The Hightower Report
Corporate Control of Independent Scientific Research; and Death, Taxes ... and Debt Collectors
Corporate Control of Independent Scientific Research
Little rebellions can achieve big results, especially those coming from unlikely places.
And, surely, one of the least likely sources of rebels would be corn-insect researchers at land-grant universities. These crop-science specialists usually stay focused on things like root worms, not grassroots uprisings. But 26 of them from various schools recently risked their own careers by daring to stand up to such powerhouse genetic seed manipulators as DuPont and Monsanto.
The researchers submitted a statement to the Environmental Protection Agency charging that biotechnology giants are preventing them from fully studying and reporting on the effectiveness and environmental impact of the industry's genetically altered seeds. On many crucial questions about the safety of these lab-created crops, wrote the scientists, "No truly independent research can be legally conducted."
Why? Because the corporations' lobbyists and lawyers have rigged the rules so no studies can be done on their altered seeds without their permission, and even then no findings can be published without their okay. In short, those who profit from the spread of these unproven and dangerous seeds have a choke hold on all research to evaluate their impact on our health and environment. The profiteers even have the potential, as one of the rebellious scientists put it, "to launder the data" that the EPA relies on to authorize the use of the seeds.
Since these same corporations are now the major funders of university research on biotech crops, it is no small thing for scientists to speak out. As one bluntly says, "People are afraid of being blacklisted."
It's time for Congress to break this corporate choke hold and free our public researchers to protect our health and environment. For information, visit www.organicconsumers.org.
Death, Taxes ... AND Debt Collectors
These are hard times for debt collectors. After all, who can pay their bills these days? Not Wall Street or Detroit, not millions of homeowners, not the rising number of jobless folks – not even several states and cities.
But, wait – here are some lively prospects for debt collectors: the dead. Yes, there's a boom in dunning the deceased!
We're not talking about collecting from big-time debtors who still owe several hundred thousand dollars on their yachts. No, these are workaday people who died while still owing maybe a couple hundred bucks on their bank credit cards, health insurance, or utility payments. It's not possible, of course, to squeeze money out of a corpse, so the target becomes the bereaved next of kin. "Hello, I'm very sorry for your loss, but there's this $211.36 balance on your mother's Visa, and we wondered who will be covering this."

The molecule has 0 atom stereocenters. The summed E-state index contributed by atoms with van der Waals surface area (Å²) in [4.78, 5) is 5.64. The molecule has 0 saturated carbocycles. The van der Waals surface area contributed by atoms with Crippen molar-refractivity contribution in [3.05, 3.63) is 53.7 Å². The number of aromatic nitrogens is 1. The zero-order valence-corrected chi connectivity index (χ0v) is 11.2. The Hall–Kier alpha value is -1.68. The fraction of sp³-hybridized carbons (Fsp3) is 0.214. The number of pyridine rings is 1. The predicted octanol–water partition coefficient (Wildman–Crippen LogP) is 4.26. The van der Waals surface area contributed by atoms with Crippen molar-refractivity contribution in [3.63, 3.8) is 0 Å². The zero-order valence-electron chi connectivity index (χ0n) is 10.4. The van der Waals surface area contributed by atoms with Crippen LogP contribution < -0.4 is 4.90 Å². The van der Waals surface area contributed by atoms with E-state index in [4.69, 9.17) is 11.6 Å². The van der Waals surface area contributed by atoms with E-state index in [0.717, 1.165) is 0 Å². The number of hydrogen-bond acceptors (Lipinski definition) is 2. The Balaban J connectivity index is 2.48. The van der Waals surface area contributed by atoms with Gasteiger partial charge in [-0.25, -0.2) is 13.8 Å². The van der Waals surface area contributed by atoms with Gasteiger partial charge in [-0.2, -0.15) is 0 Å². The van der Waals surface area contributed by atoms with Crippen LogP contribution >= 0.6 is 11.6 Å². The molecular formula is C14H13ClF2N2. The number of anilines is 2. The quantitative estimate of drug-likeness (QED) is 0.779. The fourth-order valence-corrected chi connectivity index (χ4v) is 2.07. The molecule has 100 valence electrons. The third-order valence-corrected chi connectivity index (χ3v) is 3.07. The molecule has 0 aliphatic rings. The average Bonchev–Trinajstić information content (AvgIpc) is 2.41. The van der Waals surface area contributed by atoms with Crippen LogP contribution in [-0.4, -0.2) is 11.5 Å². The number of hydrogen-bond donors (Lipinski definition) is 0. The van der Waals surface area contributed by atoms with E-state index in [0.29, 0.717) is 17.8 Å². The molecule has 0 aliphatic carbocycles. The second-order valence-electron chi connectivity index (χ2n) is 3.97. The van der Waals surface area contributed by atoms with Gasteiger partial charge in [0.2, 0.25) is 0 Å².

By the way, there is no legal requirement whatsoever that the debt of those who've passed on must be paid by relatives out of their own pockets. Thus, what the industry calls "deceased collections" requires a delicate dance to cajole money out of the family without actually demanding it. The industry actually rationalizes its work as a service to those who have departed. As one insider asserts: "We want the dead to rest easy, knowing their obligations are taken care of." How benevolent.
The actual work is done by a corps of specially trained agents working from cubicles in companies that specialize in this rather macabre fishing for cash. The job is so distasteful that about half of those hired quit within three months. Those who stick it out get such on-the-job stress relievers as yoga sessions, foosball games, free snacks, and neck massages.
They tell us there are only two things we can't escape: death and taxes. But it appears that one more thing we can't escape is debt collectors.
For more information on Jim Hightower's work – and to subscribe to his award-winning monthly newsletter, The Hightower Lowdown – visit www.jimhightower.com. You can hear his radio commentaries on KOOP Radio, 91.7FM, weekdays at 10:58am and 12:58pm.